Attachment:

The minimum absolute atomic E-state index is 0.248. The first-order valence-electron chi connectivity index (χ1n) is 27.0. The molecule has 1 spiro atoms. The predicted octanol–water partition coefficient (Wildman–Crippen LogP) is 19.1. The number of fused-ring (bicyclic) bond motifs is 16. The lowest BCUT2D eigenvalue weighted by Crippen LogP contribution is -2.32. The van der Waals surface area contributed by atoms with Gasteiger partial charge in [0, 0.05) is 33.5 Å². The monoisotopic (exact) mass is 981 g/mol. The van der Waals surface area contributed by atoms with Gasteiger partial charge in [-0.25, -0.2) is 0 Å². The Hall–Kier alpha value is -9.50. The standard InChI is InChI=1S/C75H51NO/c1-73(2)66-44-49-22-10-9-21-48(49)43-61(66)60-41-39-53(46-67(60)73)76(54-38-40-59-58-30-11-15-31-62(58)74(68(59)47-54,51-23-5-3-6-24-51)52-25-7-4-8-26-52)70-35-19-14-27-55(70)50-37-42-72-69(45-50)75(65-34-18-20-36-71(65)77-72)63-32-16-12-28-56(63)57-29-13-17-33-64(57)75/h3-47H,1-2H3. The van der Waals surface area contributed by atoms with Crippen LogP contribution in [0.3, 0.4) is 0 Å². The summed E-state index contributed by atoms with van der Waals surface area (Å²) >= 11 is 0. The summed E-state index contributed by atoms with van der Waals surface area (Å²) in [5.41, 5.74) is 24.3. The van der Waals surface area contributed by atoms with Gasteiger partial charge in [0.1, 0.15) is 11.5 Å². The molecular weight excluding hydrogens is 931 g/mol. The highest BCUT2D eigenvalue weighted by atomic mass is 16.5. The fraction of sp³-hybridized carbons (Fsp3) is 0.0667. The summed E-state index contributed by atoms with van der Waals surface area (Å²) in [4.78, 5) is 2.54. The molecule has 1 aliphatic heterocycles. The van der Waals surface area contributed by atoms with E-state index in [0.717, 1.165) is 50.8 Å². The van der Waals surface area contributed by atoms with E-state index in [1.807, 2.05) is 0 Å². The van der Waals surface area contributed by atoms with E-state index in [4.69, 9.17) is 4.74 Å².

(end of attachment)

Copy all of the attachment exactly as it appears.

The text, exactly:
The minimum absolute atomic E-state index is 0.248. The first-order valence-electron chi connectivity index (χ1n) is 27.0. The molecule has 1 spiro atoms. The predicted octanol–water partition coefficient (Wildman–Crippen LogP) is 19.1. The number of fused-ring (bicyclic) bond motifs is 16. The lowest BCUT2D eigenvalue weighted by Crippen LogP contribution is -2.32. The van der Waals surface area contributed by atoms with Gasteiger partial charge in [0, 0.05) is 33.5 Å². The monoisotopic (exact) mass is 981 g/mol. The van der Waals surface area contributed by atoms with Gasteiger partial charge in [-0.25, -0.2) is 0 Å². The Hall–Kier alpha value is -9.50. The standard InChI is InChI=1S/C75H51NO/c1-73(2)66-44-49-22-10-9-21-48(49)43-61(66)60-41-39-53(46-67(60)73)76(54-38-40-59-58-30-11-15-31-62(58)74(68(59)47-54,51-23-5-3-6-24-51)52-25-7-4-8-26-52)70-35-19-14-27-55(70)50-37-42-72-69(45-50)75(65-34-18-20-36-71(65)77-72)63-32-16-12-28-56(63)57-29-13-17-33-64(57)75/h3-47H,1-2H3. The van der Waals surface area contributed by atoms with Crippen LogP contribution in [0.3, 0.4) is 0 Å². The summed E-state index contributed by atoms with van der Waals surface area (Å²) >= 11 is 0. The summed E-state index contributed by atoms with van der Waals surface area (Å²) in [5.41, 5.74) is 24.3. The van der Waals surface area contributed by atoms with Gasteiger partial charge in [0.1, 0.15) is 11.5 Å². The molecular weight excluding hydrogens is 931 g/mol. The highest BCUT2D eigenvalue weighted by atomic mass is 16.5. The fraction of sp³-hybridized carbons (Fsp3) is 0.0667. The summed E-state index contributed by atoms with van der Waals surface area (Å²) in [4.78, 5) is 2.54. The molecule has 1 aliphatic heterocycles. The van der Waals surface area contributed by atoms with E-state index in [0.717, 1.165) is 50.8 Å². The van der Waals surface area contributed by atoms with E-state index in [1.807, 2.05) is 0 Å². The van der Waals surface area contributed by atoms with E-state index in [4.69, 9.17) is 4.74 Å².